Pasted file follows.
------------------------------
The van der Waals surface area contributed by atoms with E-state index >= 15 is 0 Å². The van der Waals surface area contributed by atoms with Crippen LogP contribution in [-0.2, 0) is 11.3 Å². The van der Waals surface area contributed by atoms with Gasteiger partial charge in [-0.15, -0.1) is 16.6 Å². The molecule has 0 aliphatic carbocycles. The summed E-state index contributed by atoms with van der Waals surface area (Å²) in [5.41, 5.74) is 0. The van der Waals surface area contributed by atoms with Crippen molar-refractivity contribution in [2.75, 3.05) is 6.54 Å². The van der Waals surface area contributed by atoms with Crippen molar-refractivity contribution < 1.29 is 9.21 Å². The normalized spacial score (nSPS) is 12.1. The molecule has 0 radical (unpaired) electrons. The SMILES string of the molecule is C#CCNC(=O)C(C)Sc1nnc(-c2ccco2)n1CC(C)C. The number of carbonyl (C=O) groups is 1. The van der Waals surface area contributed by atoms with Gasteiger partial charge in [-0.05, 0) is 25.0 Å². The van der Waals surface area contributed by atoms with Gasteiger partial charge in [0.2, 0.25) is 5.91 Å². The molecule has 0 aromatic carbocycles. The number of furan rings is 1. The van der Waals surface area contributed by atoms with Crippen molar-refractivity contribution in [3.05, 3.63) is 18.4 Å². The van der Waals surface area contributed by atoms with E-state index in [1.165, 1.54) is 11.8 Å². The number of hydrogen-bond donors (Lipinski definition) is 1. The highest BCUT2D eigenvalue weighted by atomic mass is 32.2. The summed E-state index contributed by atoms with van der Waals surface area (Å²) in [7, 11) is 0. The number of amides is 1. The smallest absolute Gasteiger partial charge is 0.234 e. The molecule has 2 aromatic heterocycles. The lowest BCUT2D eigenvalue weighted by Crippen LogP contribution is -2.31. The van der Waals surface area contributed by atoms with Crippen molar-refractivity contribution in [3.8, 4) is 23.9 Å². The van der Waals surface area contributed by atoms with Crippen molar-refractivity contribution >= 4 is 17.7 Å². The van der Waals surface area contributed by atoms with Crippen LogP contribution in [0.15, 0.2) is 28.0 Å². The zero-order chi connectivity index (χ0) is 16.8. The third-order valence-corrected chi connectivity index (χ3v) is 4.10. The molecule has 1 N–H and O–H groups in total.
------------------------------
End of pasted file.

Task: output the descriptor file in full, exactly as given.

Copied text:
The van der Waals surface area contributed by atoms with E-state index >= 15 is 0 Å². The van der Waals surface area contributed by atoms with Crippen LogP contribution in [-0.2, 0) is 11.3 Å². The van der Waals surface area contributed by atoms with Gasteiger partial charge in [-0.15, -0.1) is 16.6 Å². The molecule has 0 aliphatic carbocycles. The summed E-state index contributed by atoms with van der Waals surface area (Å²) in [5.41, 5.74) is 0. The van der Waals surface area contributed by atoms with Crippen molar-refractivity contribution in [2.75, 3.05) is 6.54 Å². The van der Waals surface area contributed by atoms with Crippen molar-refractivity contribution < 1.29 is 9.21 Å². The normalized spacial score (nSPS) is 12.1. The molecule has 0 radical (unpaired) electrons. The SMILES string of the molecule is C#CCNC(=O)C(C)Sc1nnc(-c2ccco2)n1CC(C)C. The number of carbonyl (C=O) groups is 1. The van der Waals surface area contributed by atoms with Gasteiger partial charge in [-0.05, 0) is 25.0 Å². The van der Waals surface area contributed by atoms with Gasteiger partial charge in [0.2, 0.25) is 5.91 Å². The molecule has 0 aromatic carbocycles. The number of furan rings is 1. The van der Waals surface area contributed by atoms with Crippen molar-refractivity contribution in [3.05, 3.63) is 18.4 Å². The van der Waals surface area contributed by atoms with E-state index in [1.165, 1.54) is 11.8 Å². The number of hydrogen-bond donors (Lipinski definition) is 1. The highest BCUT2D eigenvalue weighted by atomic mass is 32.2. The summed E-state index contributed by atoms with van der Waals surface area (Å²) in [7, 11) is 0. The number of amides is 1. The smallest absolute Gasteiger partial charge is 0.234 e. The molecule has 2 aromatic heterocycles. The lowest BCUT2D eigenvalue weighted by Crippen LogP contribution is -2.31. The van der Waals surface area contributed by atoms with Crippen molar-refractivity contribution in [3.8, 4) is 23.9 Å². The van der Waals surface area contributed by atoms with Crippen molar-refractivity contribution >= 4 is 17.7 Å². The van der Waals surface area contributed by atoms with Crippen LogP contribution in [0.15, 0.2) is 28.0 Å². The zero-order chi connectivity index (χ0) is 16.8. The third-order valence-corrected chi connectivity index (χ3v) is 4.10. The molecule has 1 N–H and O–H groups in total.